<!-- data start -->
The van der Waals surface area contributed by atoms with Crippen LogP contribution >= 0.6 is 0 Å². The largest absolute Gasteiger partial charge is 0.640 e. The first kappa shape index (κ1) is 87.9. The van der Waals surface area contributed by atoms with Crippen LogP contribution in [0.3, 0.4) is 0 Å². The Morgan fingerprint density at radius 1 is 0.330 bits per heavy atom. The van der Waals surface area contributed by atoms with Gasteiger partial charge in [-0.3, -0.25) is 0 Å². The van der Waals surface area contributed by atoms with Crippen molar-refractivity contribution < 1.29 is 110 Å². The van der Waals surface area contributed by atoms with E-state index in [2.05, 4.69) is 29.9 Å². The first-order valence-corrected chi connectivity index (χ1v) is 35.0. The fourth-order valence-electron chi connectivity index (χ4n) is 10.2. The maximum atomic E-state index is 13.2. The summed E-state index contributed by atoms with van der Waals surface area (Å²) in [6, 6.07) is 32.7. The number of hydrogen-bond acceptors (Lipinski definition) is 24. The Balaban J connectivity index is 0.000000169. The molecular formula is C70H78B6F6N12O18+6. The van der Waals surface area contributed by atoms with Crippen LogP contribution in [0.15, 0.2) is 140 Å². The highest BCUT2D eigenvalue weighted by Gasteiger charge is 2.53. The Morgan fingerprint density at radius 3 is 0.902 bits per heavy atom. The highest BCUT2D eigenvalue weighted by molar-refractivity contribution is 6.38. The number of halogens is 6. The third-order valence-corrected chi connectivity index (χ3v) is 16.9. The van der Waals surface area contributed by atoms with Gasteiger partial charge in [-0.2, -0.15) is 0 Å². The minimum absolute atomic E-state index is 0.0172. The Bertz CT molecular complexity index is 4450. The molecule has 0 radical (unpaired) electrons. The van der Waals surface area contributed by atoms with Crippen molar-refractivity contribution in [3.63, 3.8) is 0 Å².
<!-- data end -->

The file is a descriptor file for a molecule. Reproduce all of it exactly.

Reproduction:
The van der Waals surface area contributed by atoms with Crippen LogP contribution >= 0.6 is 0 Å². The largest absolute Gasteiger partial charge is 0.640 e. The first kappa shape index (κ1) is 87.9. The van der Waals surface area contributed by atoms with Crippen LogP contribution in [0.3, 0.4) is 0 Å². The Morgan fingerprint density at radius 1 is 0.330 bits per heavy atom. The van der Waals surface area contributed by atoms with Gasteiger partial charge in [-0.3, -0.25) is 0 Å². The van der Waals surface area contributed by atoms with Crippen molar-refractivity contribution < 1.29 is 110 Å². The van der Waals surface area contributed by atoms with E-state index in [2.05, 4.69) is 29.9 Å². The first-order valence-corrected chi connectivity index (χ1v) is 35.0. The fourth-order valence-electron chi connectivity index (χ4n) is 10.2. The maximum atomic E-state index is 13.2. The summed E-state index contributed by atoms with van der Waals surface area (Å²) in [6, 6.07) is 32.7. The number of hydrogen-bond acceptors (Lipinski definition) is 24. The Balaban J connectivity index is 0.000000169. The molecular formula is C70H78B6F6N12O18+6. The van der Waals surface area contributed by atoms with Crippen LogP contribution in [0.15, 0.2) is 140 Å². The highest BCUT2D eigenvalue weighted by Gasteiger charge is 2.53. The Morgan fingerprint density at radius 3 is 0.902 bits per heavy atom. The highest BCUT2D eigenvalue weighted by molar-refractivity contribution is 6.38. The number of halogens is 6. The third-order valence-corrected chi connectivity index (χ3v) is 16.9. The van der Waals surface area contributed by atoms with Gasteiger partial charge in [-0.2, -0.15) is 0 Å². The minimum absolute atomic E-state index is 0.0172. The Bertz CT molecular complexity index is 4450. The molecule has 0 radical (unpaired) electrons. The van der Waals surface area contributed by atoms with Crippen molar-refractivity contribution in [3.63, 3.8) is 0 Å².